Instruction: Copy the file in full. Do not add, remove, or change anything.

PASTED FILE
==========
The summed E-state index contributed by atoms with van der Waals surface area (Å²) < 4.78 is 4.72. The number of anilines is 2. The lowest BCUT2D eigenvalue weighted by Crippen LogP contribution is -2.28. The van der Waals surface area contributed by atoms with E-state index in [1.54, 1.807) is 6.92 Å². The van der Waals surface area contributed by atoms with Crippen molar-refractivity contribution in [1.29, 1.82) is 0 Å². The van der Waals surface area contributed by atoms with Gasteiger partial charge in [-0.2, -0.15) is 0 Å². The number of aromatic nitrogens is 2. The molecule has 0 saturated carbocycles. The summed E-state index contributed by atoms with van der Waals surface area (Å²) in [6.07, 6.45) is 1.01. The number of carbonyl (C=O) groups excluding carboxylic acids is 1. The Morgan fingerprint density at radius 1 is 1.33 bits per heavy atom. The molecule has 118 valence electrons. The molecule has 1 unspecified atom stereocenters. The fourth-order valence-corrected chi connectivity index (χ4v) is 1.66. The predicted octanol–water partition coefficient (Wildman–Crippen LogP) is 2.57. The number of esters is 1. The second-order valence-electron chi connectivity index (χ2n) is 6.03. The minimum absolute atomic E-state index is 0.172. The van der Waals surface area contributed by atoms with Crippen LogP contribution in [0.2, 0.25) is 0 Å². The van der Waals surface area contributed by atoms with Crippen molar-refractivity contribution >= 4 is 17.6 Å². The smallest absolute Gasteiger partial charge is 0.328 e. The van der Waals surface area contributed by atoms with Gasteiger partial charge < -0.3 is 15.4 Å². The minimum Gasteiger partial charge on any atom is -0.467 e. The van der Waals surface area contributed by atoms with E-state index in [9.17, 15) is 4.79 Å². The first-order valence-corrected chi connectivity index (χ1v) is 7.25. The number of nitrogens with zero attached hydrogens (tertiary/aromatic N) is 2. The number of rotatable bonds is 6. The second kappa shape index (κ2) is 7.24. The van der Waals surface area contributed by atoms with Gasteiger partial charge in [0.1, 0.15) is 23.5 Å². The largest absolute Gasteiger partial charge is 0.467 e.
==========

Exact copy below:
The summed E-state index contributed by atoms with van der Waals surface area (Å²) < 4.78 is 4.72. The number of anilines is 2. The lowest BCUT2D eigenvalue weighted by Crippen LogP contribution is -2.28. The van der Waals surface area contributed by atoms with E-state index in [1.54, 1.807) is 6.92 Å². The van der Waals surface area contributed by atoms with Crippen molar-refractivity contribution in [1.29, 1.82) is 0 Å². The van der Waals surface area contributed by atoms with Gasteiger partial charge in [-0.2, -0.15) is 0 Å². The number of aromatic nitrogens is 2. The molecule has 0 saturated carbocycles. The summed E-state index contributed by atoms with van der Waals surface area (Å²) in [6.07, 6.45) is 1.01. The number of carbonyl (C=O) groups excluding carboxylic acids is 1. The Morgan fingerprint density at radius 1 is 1.33 bits per heavy atom. The molecule has 118 valence electrons. The molecule has 1 unspecified atom stereocenters. The fourth-order valence-corrected chi connectivity index (χ4v) is 1.66. The predicted octanol–water partition coefficient (Wildman–Crippen LogP) is 2.57. The number of esters is 1. The second-order valence-electron chi connectivity index (χ2n) is 6.03. The minimum absolute atomic E-state index is 0.172. The van der Waals surface area contributed by atoms with Crippen LogP contribution in [0.2, 0.25) is 0 Å². The van der Waals surface area contributed by atoms with Crippen molar-refractivity contribution >= 4 is 17.6 Å². The smallest absolute Gasteiger partial charge is 0.328 e. The van der Waals surface area contributed by atoms with Gasteiger partial charge < -0.3 is 15.4 Å². The minimum Gasteiger partial charge on any atom is -0.467 e. The van der Waals surface area contributed by atoms with E-state index in [9.17, 15) is 4.79 Å². The first-order valence-corrected chi connectivity index (χ1v) is 7.25. The number of nitrogens with zero attached hydrogens (tertiary/aromatic N) is 2. The number of rotatable bonds is 6. The second kappa shape index (κ2) is 7.24. The van der Waals surface area contributed by atoms with Gasteiger partial charge in [0.1, 0.15) is 23.5 Å². The largest absolute Gasteiger partial charge is 0.467 e.